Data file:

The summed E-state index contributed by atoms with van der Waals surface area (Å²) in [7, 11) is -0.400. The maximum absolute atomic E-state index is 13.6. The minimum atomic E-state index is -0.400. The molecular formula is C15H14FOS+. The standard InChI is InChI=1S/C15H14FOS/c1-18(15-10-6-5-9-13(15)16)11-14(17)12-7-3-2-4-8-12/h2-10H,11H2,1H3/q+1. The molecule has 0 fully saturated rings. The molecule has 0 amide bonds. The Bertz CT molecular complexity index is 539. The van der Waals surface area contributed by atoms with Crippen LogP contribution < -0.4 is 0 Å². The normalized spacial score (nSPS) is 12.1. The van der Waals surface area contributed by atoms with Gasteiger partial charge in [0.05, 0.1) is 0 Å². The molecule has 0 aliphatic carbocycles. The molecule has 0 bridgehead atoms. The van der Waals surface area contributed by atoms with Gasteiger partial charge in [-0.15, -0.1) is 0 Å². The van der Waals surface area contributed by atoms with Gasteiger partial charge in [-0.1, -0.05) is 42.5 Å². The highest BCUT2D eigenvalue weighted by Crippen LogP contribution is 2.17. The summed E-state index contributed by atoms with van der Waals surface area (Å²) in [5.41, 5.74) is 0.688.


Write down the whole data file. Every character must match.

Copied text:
The summed E-state index contributed by atoms with van der Waals surface area (Å²) in [7, 11) is -0.400. The maximum absolute atomic E-state index is 13.6. The minimum atomic E-state index is -0.400. The molecular formula is C15H14FOS+. The standard InChI is InChI=1S/C15H14FOS/c1-18(15-10-6-5-9-13(15)16)11-14(17)12-7-3-2-4-8-12/h2-10H,11H2,1H3/q+1. The molecule has 0 fully saturated rings. The molecule has 0 amide bonds. The Bertz CT molecular complexity index is 539. The van der Waals surface area contributed by atoms with Crippen LogP contribution < -0.4 is 0 Å². The normalized spacial score (nSPS) is 12.1. The van der Waals surface area contributed by atoms with Gasteiger partial charge in [0.05, 0.1) is 0 Å². The molecule has 0 aliphatic carbocycles. The molecule has 0 bridgehead atoms. The van der Waals surface area contributed by atoms with Gasteiger partial charge in [-0.15, -0.1) is 0 Å². The van der Waals surface area contributed by atoms with Gasteiger partial charge in [-0.1, -0.05) is 42.5 Å². The highest BCUT2D eigenvalue weighted by Crippen LogP contribution is 2.17. The summed E-state index contributed by atoms with van der Waals surface area (Å²) in [5.41, 5.74) is 0.688.